For more info about The Terrifying 25, contact me at patriciaellisherr@hotmail.com or search for The Terrifying 25 on Facebook.

  6. #66
    Senior Member MadRiver's Avatar
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    I still think I get the prize for the strangest question when asked by a French Canadian if I were carrying a mouse under my goggles. No lie, ask Scoutmaster.
    What do you mean he don't eat no meat? Ok, I'll do lamb.

  7. #67
    Senior Member sli74's Avatar
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    I have gotten and continue to get all sorts of unsolicited advice and judgement from other hikers on the trail. I find that the more experienced I get, the less it annoys me . . . I know that no matter the reason behind their need to force their judgement on me, most of the time "they" are well intentioned and I just smile and tell them I am fine and quite experienced.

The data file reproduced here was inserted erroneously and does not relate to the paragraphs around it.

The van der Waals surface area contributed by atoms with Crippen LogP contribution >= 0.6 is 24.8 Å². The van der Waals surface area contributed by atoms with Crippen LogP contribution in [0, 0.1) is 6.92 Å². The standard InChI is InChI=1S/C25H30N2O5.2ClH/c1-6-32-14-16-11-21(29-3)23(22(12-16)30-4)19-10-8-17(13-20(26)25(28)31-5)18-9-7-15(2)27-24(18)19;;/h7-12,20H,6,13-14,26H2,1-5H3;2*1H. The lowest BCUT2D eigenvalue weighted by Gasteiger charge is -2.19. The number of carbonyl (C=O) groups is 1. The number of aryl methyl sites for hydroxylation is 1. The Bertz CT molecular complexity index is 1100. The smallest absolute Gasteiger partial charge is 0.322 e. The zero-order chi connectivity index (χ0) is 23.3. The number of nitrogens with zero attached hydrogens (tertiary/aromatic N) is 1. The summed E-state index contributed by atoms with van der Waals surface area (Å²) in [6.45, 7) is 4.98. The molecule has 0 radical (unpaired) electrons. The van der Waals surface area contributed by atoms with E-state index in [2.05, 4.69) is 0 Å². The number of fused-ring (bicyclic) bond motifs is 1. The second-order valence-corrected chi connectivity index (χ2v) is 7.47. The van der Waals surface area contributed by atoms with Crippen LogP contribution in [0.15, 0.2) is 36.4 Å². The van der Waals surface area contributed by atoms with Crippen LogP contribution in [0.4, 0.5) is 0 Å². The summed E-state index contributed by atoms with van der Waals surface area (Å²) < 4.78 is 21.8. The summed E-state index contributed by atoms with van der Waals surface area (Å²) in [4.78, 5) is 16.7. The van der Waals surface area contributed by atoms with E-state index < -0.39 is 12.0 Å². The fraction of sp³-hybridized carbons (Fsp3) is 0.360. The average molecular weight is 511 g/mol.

I honestly believe that my being a slightly round, short, huffing and puffing female hiker tends to increase the comments
    They can't help that I look like an out of shape couch potato and since they don't know me, their choice to judge a book by it's cover is just a bad one.

    I think it has become easier to ignore the comments once I fully realized and accepted that my experience and decisions are not based on what "they" think of me. A lot of times, other people's comments and judgement of me bothers Brian more than it does me. At one point on the AT last year, some guy made a comment to me prefaced by "you know darling" and followed with some crazy comment on my lack of experience and Brian, who was sitting around the corner of the shelter, jumped right in and said well that little darling has climbed the highest mountain in the lower 48, summited a mountain by traversing a couple of glaciers and has currently finished more than 1000 miles since Feb 29 . . . blah, blah, blah. The guy just walked away but Brian was more upset than me, which was so sweet, I just had to smile